Reviews

All is forgiven
Return of the Valley of the Go-Go's
The Go-Go's
I.R.S. Records

Fourteen songs into this 36-song retrospective, and you're still not to the first Hit. In fact, maybe five of the selections could have been considered Hit Singles; the rest went largely unheard or unheeded by an audience that forever categorized the Go-Go's as dispensable pop commodities whose ascension on (and fall from) the pop charts coincided with the rise (and fall) of new wave. And to dismiss them now for the same reasons would be equally as foolish because to like the Go-Go's in 1994 (or 1984) is to like pop music and all the sheer banality-wisdom it carries in its shiny baggage. This isn't a revisionist's irony, but honest affection: at their best--on a good hunk of Beauty and the Beat, most of Talk Show, and the smattering of B-sides and unreleased outtakes and live recordings included here--the Go-Go's had pop music down like the reformed ex-punks they were early on, in love with the genre because it could contain so much power and subversion within its limits.

The early "punk" cuts post-date "Cherry Bomb" by three years, but the Go-Go's still do the Runaways-and-Pistols better than Bikini Kill or Bratmobile (in her heyday, Belinda Carlisle was scrappier than Kathleen Hanna, by far more subversive and "political"--see "Party Pose"); the Beauty and the Beat selections hold up better than anyone could have expected; and by the time they got to Talk Show, they were the perfectly realized pop-rock band, catchy and tough all at once. The three new closers provide the hope this current reunion is more than a nostalgic cash-in, though a tour follows.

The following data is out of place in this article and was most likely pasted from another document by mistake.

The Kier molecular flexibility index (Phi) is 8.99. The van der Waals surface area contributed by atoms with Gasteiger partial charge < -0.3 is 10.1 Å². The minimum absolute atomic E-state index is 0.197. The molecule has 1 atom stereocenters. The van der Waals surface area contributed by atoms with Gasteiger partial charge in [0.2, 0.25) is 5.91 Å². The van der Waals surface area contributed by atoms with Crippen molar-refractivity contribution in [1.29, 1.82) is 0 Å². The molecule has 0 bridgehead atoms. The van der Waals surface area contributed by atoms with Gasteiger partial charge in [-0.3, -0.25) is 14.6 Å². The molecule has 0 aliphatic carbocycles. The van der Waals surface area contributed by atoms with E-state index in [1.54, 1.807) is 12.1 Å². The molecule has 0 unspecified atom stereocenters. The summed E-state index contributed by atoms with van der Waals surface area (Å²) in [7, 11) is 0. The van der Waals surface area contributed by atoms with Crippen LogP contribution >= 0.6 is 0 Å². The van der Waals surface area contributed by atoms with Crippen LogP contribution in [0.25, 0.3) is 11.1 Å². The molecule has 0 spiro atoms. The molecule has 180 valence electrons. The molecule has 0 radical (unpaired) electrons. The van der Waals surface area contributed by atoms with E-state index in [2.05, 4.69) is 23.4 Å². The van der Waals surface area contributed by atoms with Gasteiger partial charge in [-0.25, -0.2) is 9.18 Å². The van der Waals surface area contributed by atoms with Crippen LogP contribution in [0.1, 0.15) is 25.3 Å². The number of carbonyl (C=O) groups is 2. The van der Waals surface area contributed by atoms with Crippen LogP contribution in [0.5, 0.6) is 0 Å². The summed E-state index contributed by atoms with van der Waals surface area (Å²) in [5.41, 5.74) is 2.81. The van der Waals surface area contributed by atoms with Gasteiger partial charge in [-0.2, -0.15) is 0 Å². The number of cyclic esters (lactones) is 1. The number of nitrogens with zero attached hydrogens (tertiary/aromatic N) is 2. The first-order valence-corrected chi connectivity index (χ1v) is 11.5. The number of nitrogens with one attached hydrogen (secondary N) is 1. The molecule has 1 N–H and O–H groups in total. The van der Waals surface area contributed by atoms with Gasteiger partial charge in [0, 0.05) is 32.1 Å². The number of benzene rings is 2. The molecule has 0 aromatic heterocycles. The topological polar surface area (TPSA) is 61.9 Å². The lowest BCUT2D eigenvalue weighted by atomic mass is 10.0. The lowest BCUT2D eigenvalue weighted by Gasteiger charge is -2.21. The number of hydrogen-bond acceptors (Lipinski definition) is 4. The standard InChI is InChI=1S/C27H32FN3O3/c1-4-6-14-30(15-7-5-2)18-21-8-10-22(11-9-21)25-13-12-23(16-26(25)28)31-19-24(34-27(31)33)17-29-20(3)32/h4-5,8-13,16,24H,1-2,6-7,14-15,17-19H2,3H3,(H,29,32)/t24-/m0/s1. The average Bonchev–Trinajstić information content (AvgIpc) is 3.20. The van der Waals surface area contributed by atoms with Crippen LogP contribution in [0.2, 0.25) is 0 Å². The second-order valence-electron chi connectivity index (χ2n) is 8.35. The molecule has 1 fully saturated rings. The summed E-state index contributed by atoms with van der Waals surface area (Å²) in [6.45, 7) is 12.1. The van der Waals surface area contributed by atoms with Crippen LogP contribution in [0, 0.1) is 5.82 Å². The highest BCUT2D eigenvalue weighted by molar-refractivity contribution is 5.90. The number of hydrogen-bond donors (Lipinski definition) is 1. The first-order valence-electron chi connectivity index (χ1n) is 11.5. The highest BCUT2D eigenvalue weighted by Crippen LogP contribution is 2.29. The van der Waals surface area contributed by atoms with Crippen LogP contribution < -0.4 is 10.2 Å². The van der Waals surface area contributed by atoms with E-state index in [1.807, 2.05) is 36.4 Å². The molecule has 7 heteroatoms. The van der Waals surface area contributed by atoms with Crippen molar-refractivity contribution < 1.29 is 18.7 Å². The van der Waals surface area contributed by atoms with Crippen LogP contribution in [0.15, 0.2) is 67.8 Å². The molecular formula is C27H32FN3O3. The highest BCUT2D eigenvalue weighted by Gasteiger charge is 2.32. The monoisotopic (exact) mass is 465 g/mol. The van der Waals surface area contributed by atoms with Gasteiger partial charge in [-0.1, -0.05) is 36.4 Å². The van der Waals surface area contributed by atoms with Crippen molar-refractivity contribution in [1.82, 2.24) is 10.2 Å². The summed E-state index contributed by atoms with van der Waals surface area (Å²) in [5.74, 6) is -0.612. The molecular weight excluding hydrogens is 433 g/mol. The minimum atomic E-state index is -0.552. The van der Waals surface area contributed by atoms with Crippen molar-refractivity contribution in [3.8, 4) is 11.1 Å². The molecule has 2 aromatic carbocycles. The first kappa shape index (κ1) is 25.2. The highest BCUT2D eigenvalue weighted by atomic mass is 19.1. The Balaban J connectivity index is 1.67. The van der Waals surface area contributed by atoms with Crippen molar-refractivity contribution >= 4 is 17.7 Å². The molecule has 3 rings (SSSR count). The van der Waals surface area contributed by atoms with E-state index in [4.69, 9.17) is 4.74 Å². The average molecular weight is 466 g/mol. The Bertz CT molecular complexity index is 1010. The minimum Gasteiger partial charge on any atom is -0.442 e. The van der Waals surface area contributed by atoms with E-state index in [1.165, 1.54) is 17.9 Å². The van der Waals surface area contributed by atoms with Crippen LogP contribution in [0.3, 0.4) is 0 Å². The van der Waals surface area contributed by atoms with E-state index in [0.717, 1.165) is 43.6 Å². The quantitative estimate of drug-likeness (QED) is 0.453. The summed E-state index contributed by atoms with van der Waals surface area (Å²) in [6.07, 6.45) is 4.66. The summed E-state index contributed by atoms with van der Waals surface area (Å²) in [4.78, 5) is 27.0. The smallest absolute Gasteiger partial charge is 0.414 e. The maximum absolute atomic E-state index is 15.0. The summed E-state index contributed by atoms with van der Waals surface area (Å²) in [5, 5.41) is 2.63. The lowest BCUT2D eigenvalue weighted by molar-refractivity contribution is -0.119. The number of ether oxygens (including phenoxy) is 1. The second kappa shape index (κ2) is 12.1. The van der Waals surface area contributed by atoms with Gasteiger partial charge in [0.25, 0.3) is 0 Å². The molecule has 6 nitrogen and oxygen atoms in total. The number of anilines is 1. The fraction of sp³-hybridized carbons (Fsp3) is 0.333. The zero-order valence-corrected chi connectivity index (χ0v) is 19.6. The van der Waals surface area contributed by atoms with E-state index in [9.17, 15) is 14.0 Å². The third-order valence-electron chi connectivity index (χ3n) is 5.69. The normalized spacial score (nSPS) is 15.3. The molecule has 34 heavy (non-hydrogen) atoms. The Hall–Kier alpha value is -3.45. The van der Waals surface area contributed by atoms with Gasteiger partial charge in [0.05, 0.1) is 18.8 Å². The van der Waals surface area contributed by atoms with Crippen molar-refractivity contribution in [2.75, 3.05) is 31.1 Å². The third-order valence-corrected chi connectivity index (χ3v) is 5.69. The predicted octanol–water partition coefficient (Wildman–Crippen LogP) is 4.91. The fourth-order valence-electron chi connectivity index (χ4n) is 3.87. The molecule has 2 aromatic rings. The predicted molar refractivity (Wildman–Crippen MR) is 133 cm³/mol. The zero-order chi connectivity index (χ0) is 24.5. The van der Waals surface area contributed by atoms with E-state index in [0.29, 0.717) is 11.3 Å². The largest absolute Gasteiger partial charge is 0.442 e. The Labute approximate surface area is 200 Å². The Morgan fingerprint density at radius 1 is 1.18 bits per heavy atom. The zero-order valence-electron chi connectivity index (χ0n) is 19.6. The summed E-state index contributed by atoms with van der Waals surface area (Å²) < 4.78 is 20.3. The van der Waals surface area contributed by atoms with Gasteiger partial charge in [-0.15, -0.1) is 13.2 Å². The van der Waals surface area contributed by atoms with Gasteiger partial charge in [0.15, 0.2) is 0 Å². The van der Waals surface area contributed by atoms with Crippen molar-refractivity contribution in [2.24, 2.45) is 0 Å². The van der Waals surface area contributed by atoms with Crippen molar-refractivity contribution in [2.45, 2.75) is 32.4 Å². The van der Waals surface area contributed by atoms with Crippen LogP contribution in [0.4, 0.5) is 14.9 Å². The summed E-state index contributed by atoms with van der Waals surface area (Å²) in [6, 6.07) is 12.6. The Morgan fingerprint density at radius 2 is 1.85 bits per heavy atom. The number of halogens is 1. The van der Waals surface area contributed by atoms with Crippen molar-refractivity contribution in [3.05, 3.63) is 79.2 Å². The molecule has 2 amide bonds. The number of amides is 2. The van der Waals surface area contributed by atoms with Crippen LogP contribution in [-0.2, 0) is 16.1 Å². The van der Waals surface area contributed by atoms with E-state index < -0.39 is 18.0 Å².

Classic rock
Answer the Phone, Dummy
The Fastbacks
Sub Pop Records

If you're going to be a rock and roll band in the 1990s, don't act like you're doing anything new; that's the mark of the arrogant fool and the pretentious egoist. The Fastbacks have been making albums for 12 years now, and they haven't changed a lick: they still play and sound like a band born on the cusp of punk and new-wave, Thin Lizzy-Buzzcocks-Ramones-Joan Jett power riffs poured over the innocent and lonely words of a man that are sung by two women who imbue them with intentional giddiness and beauty. Nothing new, but new nonetheless. -Robert Wilonsky

 
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